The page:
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Local creeks can be special places

Local creeks can be special places

March 1, 2017 I spent Sunday hiking along Clear Creek in the company of a curious herd of six deer, who came within 20 feet of me.  Bigger rivers may afford more opportunities for boating.  Cold-water trout streams in the northeast part of the state may have better fishing.  But the warm-water creeks in Central Iowa have their own charms. Clear Creek starts in Boone County and passes through Munn Woods and Pammel Woods in Ames before joining Squaw Creek.  As a boy, the woods along this creek was one of my favorite places, full of interesting rocks and animal tracks and birds and crayfish, the site of both noisy stick battles with my friends and quiet contemplation. As my environmental consciousness grew, I would go to the woods to pick up litter.  At the time, I had no idea the storm drain emptied to creek, or else I would have stopped my friends from throwing pop cans down there.  A recent survey showed that 37%...
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Watershed Educator Hired

We would like to welcome our newest staff member, Dan Haug. He is the Watershed Educator here at Prairie Rivers of Iowa. Dan grew up in Ames, Iowa, where he became involved in prairie restoration and community-supported agriculture.  In his free time, he enjoys family, playing music, and exploring the outdoors through canoeing and cross-country skiing. He is passionate about involving community members in environmental problem-solving and communicating science to the public. He worked previously at the Wisconsin DNR and holds an M.S. in Water Resources Management from the University of Wisconsin-Madison. Dan will be working on the educational component of the Squaw Creek Water Quality Initiative Project, as well as the facilitation and coordination of the Conservation Innovation Grant, which is to fund the development of a Management Plan for the Keigley Branch of the South Skunk River Watershed. Make sure to take a second to introduce yourself to Dan and make him feel welcome! His email address is dhaug@prrcd.org, and as always, feel...
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Inspiration from Conservation Leaders

"Enthusiasm is common. Endurance is rare." - Angela Duckworth, Grit I was reminded of the above quote yesterday when I attended the Iowa Farm Environmental Leadership award ceremony at the Iowa State Fair. This is an award organized by the Iowa Department of Agriculture and Land Stewardship  that recognizes those who go above and beyond on their farms to address soil health and water quality. These are individuals who are not only enthusiastic about conservation, but also work to incorporate it into their farms. In Iowa, we are not short of enthusiasm for efforts to protect and build soil health as well as protect our public waterways. What is more rare are those who are standout individuals who take extraordinary measures to protect the land. This is seen among those who have won the IFEL award. They are not farming for the present, but farming for the vitality of their ecological and social communities for the future. Previous research shows that farmers are motivated by...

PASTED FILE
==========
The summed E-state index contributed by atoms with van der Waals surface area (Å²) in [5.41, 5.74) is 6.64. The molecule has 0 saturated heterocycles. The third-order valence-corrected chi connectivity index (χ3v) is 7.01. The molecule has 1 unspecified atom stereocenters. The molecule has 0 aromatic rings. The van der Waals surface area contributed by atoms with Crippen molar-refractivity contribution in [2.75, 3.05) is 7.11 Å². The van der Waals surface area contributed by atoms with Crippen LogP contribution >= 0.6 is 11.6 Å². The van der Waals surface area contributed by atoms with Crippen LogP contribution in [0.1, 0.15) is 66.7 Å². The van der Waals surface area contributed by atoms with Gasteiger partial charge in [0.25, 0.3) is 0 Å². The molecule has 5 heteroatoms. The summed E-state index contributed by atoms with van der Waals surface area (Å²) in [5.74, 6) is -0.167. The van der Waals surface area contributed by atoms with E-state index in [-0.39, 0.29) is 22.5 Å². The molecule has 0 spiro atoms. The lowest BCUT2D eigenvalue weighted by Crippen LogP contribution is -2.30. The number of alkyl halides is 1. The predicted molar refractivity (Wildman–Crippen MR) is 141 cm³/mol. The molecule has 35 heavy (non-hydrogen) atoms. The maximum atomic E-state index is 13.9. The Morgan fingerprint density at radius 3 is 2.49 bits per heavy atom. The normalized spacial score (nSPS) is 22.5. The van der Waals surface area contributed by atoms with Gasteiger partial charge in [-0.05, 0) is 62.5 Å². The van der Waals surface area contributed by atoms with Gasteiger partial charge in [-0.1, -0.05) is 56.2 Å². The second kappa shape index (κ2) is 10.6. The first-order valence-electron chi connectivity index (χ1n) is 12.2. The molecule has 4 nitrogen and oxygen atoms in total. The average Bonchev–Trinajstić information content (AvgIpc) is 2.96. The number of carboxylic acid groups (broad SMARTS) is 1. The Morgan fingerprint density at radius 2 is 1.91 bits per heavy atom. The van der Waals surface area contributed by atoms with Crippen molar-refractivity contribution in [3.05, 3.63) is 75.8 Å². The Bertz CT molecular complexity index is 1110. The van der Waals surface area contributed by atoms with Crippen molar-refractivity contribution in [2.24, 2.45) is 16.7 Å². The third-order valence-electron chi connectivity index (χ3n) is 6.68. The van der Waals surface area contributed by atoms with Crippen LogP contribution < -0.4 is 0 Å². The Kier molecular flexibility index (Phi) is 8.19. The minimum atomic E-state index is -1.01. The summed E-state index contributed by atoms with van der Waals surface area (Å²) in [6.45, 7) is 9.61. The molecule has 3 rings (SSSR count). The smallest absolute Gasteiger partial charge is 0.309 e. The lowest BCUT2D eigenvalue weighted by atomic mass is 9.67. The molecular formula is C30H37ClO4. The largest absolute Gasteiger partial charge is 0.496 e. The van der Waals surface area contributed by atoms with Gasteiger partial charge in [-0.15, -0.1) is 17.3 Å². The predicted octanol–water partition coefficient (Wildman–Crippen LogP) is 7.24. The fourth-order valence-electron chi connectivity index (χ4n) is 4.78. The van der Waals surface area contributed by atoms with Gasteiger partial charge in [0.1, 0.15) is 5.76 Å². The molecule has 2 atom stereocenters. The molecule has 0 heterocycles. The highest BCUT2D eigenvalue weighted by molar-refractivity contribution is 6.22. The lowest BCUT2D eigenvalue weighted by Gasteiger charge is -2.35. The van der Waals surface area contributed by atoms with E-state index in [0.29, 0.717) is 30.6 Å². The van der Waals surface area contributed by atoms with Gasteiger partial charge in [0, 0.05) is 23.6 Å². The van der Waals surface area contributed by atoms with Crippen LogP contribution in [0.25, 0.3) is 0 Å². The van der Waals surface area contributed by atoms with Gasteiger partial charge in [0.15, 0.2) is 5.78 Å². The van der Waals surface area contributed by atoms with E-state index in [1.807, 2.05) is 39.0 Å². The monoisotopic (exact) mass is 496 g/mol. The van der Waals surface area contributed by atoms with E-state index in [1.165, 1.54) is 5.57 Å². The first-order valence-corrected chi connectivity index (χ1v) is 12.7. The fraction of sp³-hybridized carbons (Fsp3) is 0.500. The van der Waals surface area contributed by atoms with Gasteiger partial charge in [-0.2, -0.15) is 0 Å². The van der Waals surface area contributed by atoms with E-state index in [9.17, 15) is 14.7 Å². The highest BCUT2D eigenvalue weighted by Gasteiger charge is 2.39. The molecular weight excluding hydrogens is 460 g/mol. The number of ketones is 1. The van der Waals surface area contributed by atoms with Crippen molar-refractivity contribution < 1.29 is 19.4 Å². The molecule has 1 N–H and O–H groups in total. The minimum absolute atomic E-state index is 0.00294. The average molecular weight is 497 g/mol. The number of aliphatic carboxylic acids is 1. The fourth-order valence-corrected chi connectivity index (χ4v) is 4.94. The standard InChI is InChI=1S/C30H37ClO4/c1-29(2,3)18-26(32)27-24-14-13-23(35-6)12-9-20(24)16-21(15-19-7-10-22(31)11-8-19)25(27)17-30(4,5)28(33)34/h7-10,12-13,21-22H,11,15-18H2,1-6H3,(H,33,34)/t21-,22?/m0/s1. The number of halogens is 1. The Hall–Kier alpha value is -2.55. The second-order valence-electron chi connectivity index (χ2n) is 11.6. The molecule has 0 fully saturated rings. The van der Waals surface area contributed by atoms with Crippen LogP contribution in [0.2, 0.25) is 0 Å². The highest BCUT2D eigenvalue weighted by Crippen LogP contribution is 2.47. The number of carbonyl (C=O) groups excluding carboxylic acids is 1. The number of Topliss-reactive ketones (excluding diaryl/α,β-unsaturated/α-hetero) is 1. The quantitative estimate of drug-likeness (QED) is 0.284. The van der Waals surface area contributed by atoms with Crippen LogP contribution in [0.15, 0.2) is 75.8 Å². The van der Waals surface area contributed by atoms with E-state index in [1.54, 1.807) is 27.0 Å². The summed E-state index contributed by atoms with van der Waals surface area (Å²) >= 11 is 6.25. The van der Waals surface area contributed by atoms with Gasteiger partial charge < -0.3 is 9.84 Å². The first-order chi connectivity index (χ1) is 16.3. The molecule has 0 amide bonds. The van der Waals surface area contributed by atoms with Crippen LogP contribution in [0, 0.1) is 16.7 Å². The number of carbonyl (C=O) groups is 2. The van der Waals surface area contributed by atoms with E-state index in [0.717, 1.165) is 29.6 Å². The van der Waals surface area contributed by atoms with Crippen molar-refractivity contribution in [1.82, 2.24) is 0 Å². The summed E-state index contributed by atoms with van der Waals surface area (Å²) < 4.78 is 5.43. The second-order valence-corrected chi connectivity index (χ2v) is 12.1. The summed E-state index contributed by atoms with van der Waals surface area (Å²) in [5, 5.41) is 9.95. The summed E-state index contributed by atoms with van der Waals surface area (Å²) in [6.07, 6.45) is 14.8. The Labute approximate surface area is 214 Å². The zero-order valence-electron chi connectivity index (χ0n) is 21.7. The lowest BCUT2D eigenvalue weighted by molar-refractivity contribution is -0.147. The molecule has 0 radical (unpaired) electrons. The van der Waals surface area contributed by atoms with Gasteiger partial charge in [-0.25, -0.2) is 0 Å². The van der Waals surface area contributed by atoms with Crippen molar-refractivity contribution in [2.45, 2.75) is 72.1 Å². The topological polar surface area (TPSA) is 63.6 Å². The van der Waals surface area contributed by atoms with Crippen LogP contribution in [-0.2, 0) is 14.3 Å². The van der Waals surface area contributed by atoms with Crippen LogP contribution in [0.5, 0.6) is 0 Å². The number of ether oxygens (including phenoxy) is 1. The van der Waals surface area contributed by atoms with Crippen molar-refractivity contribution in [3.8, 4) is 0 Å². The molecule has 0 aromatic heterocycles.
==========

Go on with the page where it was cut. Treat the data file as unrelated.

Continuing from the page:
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One Stop Cover Crop Service Now Available

One Stop Cover Crop Service Now Available

We take the hassle out of building your soil health Prairie Rivers of Iowa, in partnership with the Boone and Story County Soil and Water Conservation Districts, is taking the hassle out of fall cover crop application. You tell us what you want for your fields, and we’ll book the service and buy the seed. You’ll receive only one bill in the end, and hopefully, some peace of mind. We are providing both pre-harvest and post-harvest application options primarily with cereal rye and oats. Farmers will have the option of an airplane, highboy applicator, or drill for application. Other mixes can be made and applied upon request.  By providing numerous options, we intend to provide a service that fits the farmer and the goals they would like to achieve within their farm operation. “As a farmer, I know that adding something new to the farm operation can be challenging,” says Jeremy Gustafson, Chairman for the Boone County SWCD. “It is our goal to...
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Conservation Champions around the Squaw Creek Watershed

Conservation Champions around the Squaw Creek Watershed

This spring, planting season took off in the State of Iowa as the temperatures warmed up in the soils. We are seeing a multitude of conservation practices at work in the Squaw Creek watershed with each farmer implementing what works best on their land. Strip Tillage One farmer hard at work out in the field is Jeremy Gustafson, a diversified farmer who grows corn and soybeans along with raising hogs in the Squaw Creek Watershed. Gustafson, a Soil and Water Conservation District Commissioner for Boone County, implements strip-tillage as a conservation practice to protect his soil from erosion.  Gustafson comes from a multi-generational family farm and has been managing his farm with conservation in mind for over ten years. Strip tillage is a conservation tillage system in which only strips of soil are worked before planting. This allows for the soil to warm up and dry out for planting. Seeds are then planted directly into the strips. This practice improves the soil health and water quality...